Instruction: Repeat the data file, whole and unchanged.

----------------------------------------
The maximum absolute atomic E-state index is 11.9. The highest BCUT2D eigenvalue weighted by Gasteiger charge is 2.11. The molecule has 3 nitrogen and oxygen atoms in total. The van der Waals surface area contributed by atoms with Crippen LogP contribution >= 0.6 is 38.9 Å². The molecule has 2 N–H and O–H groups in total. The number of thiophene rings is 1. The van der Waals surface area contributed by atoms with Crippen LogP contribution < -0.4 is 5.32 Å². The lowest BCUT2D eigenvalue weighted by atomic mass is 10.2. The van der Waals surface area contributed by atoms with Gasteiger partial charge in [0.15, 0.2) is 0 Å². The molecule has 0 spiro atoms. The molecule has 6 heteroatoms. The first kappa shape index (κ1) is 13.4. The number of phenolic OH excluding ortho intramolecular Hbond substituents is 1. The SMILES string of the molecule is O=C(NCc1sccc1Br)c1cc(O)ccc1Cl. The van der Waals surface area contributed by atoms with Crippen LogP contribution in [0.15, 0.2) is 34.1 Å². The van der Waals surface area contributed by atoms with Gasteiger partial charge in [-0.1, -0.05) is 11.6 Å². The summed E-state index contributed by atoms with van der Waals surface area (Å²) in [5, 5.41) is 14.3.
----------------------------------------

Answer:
The maximum absolute atomic E-state index is 11.9. The highest BCUT2D eigenvalue weighted by Gasteiger charge is 2.11. The molecule has 3 nitrogen and oxygen atoms in total. The van der Waals surface area contributed by atoms with Crippen LogP contribution >= 0.6 is 38.9 Å². The molecule has 2 N–H and O–H groups in total. The number of thiophene rings is 1. The van der Waals surface area contributed by atoms with Crippen LogP contribution < -0.4 is 5.32 Å². The lowest BCUT2D eigenvalue weighted by atomic mass is 10.2. The van der Waals surface area contributed by atoms with Gasteiger partial charge in [0.15, 0.2) is 0 Å². The molecule has 0 spiro atoms. The molecule has 6 heteroatoms. The first kappa shape index (κ1) is 13.4. The number of phenolic OH excluding ortho intramolecular Hbond substituents is 1. The SMILES string of the molecule is O=C(NCc1sccc1Br)c1cc(O)ccc1Cl. The van der Waals surface area contributed by atoms with Crippen LogP contribution in [0.15, 0.2) is 34.1 Å². The van der Waals surface area contributed by atoms with Gasteiger partial charge in [-0.1, -0.05) is 11.6 Å². The summed E-state index contributed by atoms with van der Waals surface area (Å²) in [5, 5.41) is 14.3.